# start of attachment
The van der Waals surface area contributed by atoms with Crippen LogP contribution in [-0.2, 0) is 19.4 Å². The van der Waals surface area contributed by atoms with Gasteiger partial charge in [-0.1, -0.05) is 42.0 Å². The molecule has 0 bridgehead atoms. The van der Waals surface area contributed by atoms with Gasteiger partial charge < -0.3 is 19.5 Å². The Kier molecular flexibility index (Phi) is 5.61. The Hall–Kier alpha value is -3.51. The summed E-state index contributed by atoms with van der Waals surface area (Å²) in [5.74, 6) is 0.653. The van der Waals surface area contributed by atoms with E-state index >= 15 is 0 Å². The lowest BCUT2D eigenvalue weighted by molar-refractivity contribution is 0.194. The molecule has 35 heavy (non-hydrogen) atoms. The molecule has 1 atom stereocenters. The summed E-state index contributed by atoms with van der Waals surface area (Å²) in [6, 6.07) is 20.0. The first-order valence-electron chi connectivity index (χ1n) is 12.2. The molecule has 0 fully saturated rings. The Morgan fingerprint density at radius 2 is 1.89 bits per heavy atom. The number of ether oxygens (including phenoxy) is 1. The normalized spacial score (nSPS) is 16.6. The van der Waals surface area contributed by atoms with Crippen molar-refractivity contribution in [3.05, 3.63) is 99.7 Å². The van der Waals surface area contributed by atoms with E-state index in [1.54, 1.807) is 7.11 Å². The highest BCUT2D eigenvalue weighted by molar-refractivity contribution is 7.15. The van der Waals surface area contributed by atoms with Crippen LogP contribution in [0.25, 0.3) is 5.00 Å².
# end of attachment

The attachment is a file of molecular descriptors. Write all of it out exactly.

The van der Waals surface area contributed by atoms with Crippen LogP contribution in [-0.2, 0) is 19.4 Å². The van der Waals surface area contributed by atoms with Gasteiger partial charge in [-0.1, -0.05) is 42.0 Å². The molecule has 0 bridgehead atoms. The van der Waals surface area contributed by atoms with Gasteiger partial charge < -0.3 is 19.5 Å². The Kier molecular flexibility index (Phi) is 5.61. The Hall–Kier alpha value is -3.51. The summed E-state index contributed by atoms with van der Waals surface area (Å²) in [5.74, 6) is 0.653. The van der Waals surface area contributed by atoms with E-state index >= 15 is 0 Å². The lowest BCUT2D eigenvalue weighted by molar-refractivity contribution is 0.194. The molecule has 35 heavy (non-hydrogen) atoms. The molecule has 1 atom stereocenters. The summed E-state index contributed by atoms with van der Waals surface area (Å²) in [6, 6.07) is 20.0. The first-order valence-electron chi connectivity index (χ1n) is 12.2. The molecule has 0 fully saturated rings. The Morgan fingerprint density at radius 2 is 1.89 bits per heavy atom. The number of ether oxygens (including phenoxy) is 1. The normalized spacial score (nSPS) is 16.6. The van der Waals surface area contributed by atoms with Crippen molar-refractivity contribution in [3.05, 3.63) is 99.7 Å². The van der Waals surface area contributed by atoms with E-state index in [1.54, 1.807) is 7.11 Å². The highest BCUT2D eigenvalue weighted by molar-refractivity contribution is 7.15. The van der Waals surface area contributed by atoms with Crippen LogP contribution in [0.25, 0.3) is 5.00 Å².